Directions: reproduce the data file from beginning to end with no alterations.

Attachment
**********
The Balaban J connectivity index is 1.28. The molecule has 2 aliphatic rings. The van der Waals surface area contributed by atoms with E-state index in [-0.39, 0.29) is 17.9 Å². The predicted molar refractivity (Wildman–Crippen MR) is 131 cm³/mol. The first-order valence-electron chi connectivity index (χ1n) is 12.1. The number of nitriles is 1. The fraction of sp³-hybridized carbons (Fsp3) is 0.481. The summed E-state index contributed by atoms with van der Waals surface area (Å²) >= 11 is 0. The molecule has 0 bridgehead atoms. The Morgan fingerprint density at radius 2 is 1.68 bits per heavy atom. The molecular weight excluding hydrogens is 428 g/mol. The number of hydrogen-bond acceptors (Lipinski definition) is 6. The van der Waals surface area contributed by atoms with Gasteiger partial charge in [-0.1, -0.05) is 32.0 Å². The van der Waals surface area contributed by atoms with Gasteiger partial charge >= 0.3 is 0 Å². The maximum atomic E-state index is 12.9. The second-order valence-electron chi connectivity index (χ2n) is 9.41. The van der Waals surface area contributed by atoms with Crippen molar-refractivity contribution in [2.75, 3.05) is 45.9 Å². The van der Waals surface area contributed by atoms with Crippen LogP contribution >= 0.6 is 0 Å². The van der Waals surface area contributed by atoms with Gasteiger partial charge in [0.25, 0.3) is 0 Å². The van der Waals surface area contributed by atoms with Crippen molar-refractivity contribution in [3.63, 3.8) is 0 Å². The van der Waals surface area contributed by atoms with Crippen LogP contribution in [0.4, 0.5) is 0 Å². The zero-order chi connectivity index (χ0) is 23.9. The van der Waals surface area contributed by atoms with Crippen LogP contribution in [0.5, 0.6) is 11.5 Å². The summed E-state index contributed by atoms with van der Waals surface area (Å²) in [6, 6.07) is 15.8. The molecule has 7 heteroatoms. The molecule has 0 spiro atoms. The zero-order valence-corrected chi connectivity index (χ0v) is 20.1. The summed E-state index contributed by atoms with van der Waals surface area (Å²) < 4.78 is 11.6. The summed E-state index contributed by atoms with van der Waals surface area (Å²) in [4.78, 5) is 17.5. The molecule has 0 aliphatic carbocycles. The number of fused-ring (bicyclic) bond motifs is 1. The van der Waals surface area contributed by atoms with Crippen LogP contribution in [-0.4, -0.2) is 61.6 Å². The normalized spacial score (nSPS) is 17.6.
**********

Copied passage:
The Balaban J connectivity index is 1.28. The molecule has 2 aliphatic rings. The van der Waals surface area contributed by atoms with E-state index in [-0.39, 0.29) is 17.9 Å². The predicted molar refractivity (Wildman–Crippen MR) is 131 cm³/mol. The first-order valence-electron chi connectivity index (χ1n) is 12.1. The number of nitriles is 1. The fraction of sp³-hybridized carbons (Fsp3) is 0.481. The summed E-state index contributed by atoms with van der Waals surface area (Å²) >= 11 is 0. The molecule has 0 bridgehead atoms. The Morgan fingerprint density at radius 2 is 1.68 bits per heavy atom. The molecular weight excluding hydrogens is 428 g/mol. The number of hydrogen-bond acceptors (Lipinski definition) is 6. The van der Waals surface area contributed by atoms with Gasteiger partial charge in [-0.1, -0.05) is 32.0 Å². The van der Waals surface area contributed by atoms with Gasteiger partial charge >= 0.3 is 0 Å². The maximum atomic E-state index is 12.9. The second-order valence-electron chi connectivity index (χ2n) is 9.41. The van der Waals surface area contributed by atoms with Crippen molar-refractivity contribution in [2.75, 3.05) is 45.9 Å². The van der Waals surface area contributed by atoms with Crippen LogP contribution >= 0.6 is 0 Å². The van der Waals surface area contributed by atoms with Gasteiger partial charge in [0.25, 0.3) is 0 Å². The van der Waals surface area contributed by atoms with Crippen molar-refractivity contribution in [3.63, 3.8) is 0 Å². The van der Waals surface area contributed by atoms with Crippen LogP contribution in [0.4, 0.5) is 0 Å². The zero-order chi connectivity index (χ0) is 23.9. The van der Waals surface area contributed by atoms with Crippen LogP contribution in [0.5, 0.6) is 11.5 Å². The summed E-state index contributed by atoms with van der Waals surface area (Å²) in [6, 6.07) is 15.8. The molecule has 7 heteroatoms. The molecule has 0 spiro atoms. The zero-order valence-corrected chi connectivity index (χ0v) is 20.1. The summed E-state index contributed by atoms with van der Waals surface area (Å²) < 4.78 is 11.6. The summed E-state index contributed by atoms with van der Waals surface area (Å²) in [4.78, 5) is 17.5. The molecule has 0 aliphatic carbocycles. The number of fused-ring (bicyclic) bond motifs is 1. The van der Waals surface area contributed by atoms with Crippen LogP contribution in [-0.4, -0.2) is 61.6 Å². The normalized spacial score (nSPS) is 17.6.